The NYPD’s ability to march into Jewish neighborhoods and, seemingly overnight, launch a campaign of harassment and intimidation against New York’s Orthodox community is alarming, but far from unprecedented. The blueprint for this week’s actions was developed and honed in the NYPD’s ongoing war on Black and brown New Yorkers, and takes cues from the nationwide blaming of Asian people for the spread of the virus. The scenes on Thursday of large police contingents occupying neighborhood blocks to terrorize a population of others are evocative of a normal weekday in Black New York now half a century into the war on drugs. Targeting low-income community members with large fines for minor infractions is a play straight out of the Giuliani playbook of broken windows policing. ‘Broken windows’ is a strategy meant to force compliance not by focusing on the most serious infractions, but by exposing as many community members as possible to frightening disciplinary interactions with police, even for petty transgressions. It is this strategy, not simple irresponsibility, that caused one cop to give a Jewish man in Brooklyn a $1,000 fine for simply taking out his trash without a mask, in full view of many other maskless pedestrians.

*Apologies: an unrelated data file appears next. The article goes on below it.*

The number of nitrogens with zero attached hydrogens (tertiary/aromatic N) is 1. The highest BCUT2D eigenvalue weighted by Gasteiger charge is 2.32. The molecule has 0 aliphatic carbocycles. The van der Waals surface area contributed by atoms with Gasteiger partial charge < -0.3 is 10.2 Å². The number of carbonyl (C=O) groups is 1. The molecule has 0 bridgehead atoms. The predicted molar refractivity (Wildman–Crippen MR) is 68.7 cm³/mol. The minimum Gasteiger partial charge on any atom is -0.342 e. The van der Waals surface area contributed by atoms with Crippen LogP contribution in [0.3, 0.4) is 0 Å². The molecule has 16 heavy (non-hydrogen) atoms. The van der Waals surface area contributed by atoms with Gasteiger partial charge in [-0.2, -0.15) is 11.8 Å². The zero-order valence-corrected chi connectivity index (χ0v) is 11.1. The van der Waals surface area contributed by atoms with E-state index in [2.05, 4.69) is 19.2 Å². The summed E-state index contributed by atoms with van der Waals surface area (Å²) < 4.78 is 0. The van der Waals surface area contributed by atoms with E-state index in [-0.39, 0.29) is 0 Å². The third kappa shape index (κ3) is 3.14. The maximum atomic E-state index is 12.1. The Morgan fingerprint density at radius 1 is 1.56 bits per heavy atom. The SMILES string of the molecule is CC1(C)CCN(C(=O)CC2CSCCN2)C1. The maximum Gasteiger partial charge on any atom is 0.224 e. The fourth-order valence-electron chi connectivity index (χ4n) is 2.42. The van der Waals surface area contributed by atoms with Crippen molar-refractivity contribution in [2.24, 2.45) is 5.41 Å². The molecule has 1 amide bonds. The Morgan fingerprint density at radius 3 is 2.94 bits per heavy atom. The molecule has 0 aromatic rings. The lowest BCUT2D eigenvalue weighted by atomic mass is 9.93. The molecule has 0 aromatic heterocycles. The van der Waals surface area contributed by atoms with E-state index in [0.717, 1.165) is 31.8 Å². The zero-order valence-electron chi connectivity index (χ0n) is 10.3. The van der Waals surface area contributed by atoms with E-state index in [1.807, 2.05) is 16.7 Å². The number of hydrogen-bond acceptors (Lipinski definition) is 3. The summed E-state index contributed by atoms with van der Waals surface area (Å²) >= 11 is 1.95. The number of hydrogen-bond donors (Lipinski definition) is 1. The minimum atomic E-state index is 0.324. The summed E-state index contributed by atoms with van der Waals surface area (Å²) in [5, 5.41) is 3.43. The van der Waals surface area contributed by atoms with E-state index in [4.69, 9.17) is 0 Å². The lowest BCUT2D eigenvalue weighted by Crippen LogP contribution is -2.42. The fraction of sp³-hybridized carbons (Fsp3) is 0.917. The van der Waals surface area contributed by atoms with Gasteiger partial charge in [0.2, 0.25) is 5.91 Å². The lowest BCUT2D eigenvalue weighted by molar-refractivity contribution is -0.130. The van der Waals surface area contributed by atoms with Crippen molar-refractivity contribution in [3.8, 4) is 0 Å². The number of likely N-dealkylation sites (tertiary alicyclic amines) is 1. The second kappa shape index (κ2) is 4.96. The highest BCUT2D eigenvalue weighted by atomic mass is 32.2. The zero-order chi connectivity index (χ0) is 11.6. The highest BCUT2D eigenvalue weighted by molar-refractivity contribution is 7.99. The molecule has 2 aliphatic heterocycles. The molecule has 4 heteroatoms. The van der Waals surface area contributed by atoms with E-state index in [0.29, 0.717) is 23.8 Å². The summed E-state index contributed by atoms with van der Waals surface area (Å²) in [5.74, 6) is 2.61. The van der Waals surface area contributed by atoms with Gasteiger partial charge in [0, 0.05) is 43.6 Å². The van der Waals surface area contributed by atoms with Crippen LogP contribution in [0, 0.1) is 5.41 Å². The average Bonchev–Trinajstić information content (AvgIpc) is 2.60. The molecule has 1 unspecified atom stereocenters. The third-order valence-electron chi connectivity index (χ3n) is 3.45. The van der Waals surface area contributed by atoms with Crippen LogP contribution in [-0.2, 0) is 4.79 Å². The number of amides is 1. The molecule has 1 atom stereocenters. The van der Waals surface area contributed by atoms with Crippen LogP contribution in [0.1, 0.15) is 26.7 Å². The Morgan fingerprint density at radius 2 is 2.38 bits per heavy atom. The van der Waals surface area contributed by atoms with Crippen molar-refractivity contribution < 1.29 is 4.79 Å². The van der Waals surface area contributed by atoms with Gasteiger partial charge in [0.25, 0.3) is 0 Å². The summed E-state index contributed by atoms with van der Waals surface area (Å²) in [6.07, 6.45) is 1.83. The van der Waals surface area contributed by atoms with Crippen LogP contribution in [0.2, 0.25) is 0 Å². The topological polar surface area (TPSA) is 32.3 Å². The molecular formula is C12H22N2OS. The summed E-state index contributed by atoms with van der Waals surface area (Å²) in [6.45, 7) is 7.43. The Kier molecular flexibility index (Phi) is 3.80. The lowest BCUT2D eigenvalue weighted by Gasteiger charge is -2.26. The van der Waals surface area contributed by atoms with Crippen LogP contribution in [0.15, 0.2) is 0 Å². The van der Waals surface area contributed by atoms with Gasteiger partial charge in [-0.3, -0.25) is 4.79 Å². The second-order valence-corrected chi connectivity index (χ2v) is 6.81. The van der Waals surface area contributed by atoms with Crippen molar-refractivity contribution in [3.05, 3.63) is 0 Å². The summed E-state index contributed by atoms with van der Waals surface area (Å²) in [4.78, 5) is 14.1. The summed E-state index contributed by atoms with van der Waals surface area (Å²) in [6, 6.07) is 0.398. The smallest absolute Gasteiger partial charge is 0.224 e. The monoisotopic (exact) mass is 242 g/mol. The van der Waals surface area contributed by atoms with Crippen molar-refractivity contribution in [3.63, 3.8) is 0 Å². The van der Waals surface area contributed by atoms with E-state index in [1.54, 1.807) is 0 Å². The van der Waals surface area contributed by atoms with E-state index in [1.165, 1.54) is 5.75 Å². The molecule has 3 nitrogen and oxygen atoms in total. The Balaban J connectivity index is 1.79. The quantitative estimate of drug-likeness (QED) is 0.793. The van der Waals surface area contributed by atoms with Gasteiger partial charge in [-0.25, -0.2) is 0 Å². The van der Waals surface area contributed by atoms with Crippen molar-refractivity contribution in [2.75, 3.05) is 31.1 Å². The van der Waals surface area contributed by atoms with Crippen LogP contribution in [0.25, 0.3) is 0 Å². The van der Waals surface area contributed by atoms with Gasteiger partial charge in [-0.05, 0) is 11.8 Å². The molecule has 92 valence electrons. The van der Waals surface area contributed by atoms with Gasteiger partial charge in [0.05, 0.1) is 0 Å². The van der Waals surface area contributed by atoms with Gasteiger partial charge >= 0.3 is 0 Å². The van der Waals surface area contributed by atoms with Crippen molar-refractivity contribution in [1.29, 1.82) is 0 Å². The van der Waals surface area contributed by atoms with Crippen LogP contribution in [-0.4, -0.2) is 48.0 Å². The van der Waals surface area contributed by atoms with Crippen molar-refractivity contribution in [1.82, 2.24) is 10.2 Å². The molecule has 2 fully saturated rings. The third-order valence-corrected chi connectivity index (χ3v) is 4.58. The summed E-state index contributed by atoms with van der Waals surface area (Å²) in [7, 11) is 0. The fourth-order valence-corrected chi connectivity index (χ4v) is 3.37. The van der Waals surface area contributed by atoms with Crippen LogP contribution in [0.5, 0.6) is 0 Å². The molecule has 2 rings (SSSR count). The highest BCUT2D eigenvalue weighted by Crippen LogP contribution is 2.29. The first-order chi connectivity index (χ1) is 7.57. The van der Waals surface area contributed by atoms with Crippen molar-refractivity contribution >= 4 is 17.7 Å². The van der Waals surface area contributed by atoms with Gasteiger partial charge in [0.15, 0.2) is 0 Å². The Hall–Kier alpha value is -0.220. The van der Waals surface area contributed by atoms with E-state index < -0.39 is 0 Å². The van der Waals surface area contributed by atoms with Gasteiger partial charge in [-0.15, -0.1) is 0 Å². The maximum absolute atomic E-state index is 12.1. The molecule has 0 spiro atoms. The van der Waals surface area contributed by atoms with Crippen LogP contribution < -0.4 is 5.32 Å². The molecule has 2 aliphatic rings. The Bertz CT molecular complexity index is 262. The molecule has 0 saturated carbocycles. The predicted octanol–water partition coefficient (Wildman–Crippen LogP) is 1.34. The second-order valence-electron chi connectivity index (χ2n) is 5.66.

And while the targeting of Black and Latinx New Yorkers is best understood as an edifice built over more than a century, the blitz of NYPD cops into the neighborhoods and ritual gatherings of a religious minority group in response to a communal trauma is a strategy that New York deployed in the wake of 9/11. In that case as in this one, actions were taken not because Muslim New Yorkers were to blame for the tragedy, but because the exercise of state violence against them could produce the illusion of responding effectively to crisis.
These connections, rather than pointing toward a false equivalency between the relationships of Jews and non-Jewish communities of color to the state, ought to create a shared framework for co-resisting state violence. Even in the hours the NYPD was preparing to roll into Brooklyn to begin hyper-policing Jewish neighborhoods, de Blasio attempted to escape scrutiny by using Twitter to stoke animosity between Jews and Black New Yorkers. But through the police actions in Brooklyn, de Blasio has created natural allies: the victims of the NYPD’s tactics of occupation and intimidation.